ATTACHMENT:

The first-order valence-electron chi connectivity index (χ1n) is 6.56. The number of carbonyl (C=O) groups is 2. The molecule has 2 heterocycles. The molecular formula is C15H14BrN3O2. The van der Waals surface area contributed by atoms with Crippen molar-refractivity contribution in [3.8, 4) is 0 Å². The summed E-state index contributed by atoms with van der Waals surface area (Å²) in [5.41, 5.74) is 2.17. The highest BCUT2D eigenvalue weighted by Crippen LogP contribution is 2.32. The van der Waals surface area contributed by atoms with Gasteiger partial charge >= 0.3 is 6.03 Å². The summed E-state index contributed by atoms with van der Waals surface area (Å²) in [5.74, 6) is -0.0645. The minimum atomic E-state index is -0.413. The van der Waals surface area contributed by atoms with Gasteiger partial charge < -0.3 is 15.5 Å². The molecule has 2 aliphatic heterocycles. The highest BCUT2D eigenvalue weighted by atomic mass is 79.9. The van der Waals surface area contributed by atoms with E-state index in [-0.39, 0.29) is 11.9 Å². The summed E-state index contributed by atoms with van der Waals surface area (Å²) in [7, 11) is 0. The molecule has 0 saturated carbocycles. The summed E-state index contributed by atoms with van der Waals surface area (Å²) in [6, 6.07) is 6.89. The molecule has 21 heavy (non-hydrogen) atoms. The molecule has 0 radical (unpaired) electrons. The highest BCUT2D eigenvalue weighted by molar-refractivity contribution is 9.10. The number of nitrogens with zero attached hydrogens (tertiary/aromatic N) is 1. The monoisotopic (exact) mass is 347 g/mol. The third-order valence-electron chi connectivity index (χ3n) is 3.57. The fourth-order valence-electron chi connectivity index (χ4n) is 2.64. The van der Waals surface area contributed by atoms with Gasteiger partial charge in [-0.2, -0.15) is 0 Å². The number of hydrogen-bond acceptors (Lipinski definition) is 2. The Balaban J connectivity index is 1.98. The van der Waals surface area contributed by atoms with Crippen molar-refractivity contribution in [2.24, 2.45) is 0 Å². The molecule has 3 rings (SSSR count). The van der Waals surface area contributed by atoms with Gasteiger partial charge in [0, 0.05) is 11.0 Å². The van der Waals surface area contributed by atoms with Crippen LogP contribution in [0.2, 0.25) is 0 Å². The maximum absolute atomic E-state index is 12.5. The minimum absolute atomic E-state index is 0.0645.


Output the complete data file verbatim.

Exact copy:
The first-order valence-electron chi connectivity index (χ1n) is 6.56. The number of carbonyl (C=O) groups is 2. The molecule has 2 heterocycles. The molecular formula is C15H14BrN3O2. The van der Waals surface area contributed by atoms with Crippen molar-refractivity contribution in [3.8, 4) is 0 Å². The summed E-state index contributed by atoms with van der Waals surface area (Å²) in [5.41, 5.74) is 2.17. The highest BCUT2D eigenvalue weighted by Crippen LogP contribution is 2.32. The van der Waals surface area contributed by atoms with Gasteiger partial charge >= 0.3 is 6.03 Å². The summed E-state index contributed by atoms with van der Waals surface area (Å²) in [5.74, 6) is -0.0645. The minimum atomic E-state index is -0.413. The van der Waals surface area contributed by atoms with Gasteiger partial charge < -0.3 is 15.5 Å². The molecule has 2 aliphatic heterocycles. The highest BCUT2D eigenvalue weighted by atomic mass is 79.9. The van der Waals surface area contributed by atoms with E-state index in [-0.39, 0.29) is 11.9 Å². The summed E-state index contributed by atoms with van der Waals surface area (Å²) in [7, 11) is 0. The molecule has 0 saturated carbocycles. The summed E-state index contributed by atoms with van der Waals surface area (Å²) in [6, 6.07) is 6.89. The molecule has 21 heavy (non-hydrogen) atoms. The molecule has 0 radical (unpaired) electrons. The highest BCUT2D eigenvalue weighted by molar-refractivity contribution is 9.10. The number of nitrogens with zero attached hydrogens (tertiary/aromatic N) is 1. The monoisotopic (exact) mass is 347 g/mol. The third-order valence-electron chi connectivity index (χ3n) is 3.57. The fourth-order valence-electron chi connectivity index (χ4n) is 2.64. The van der Waals surface area contributed by atoms with Gasteiger partial charge in [-0.2, -0.15) is 0 Å². The number of hydrogen-bond acceptors (Lipinski definition) is 2. The Balaban J connectivity index is 1.98. The van der Waals surface area contributed by atoms with Crippen molar-refractivity contribution in [2.24, 2.45) is 0 Å². The molecule has 3 rings (SSSR count). The van der Waals surface area contributed by atoms with Gasteiger partial charge in [0, 0.05) is 11.0 Å². The van der Waals surface area contributed by atoms with Crippen LogP contribution in [0.2, 0.25) is 0 Å². The maximum absolute atomic E-state index is 12.5. The minimum absolute atomic E-state index is 0.0645.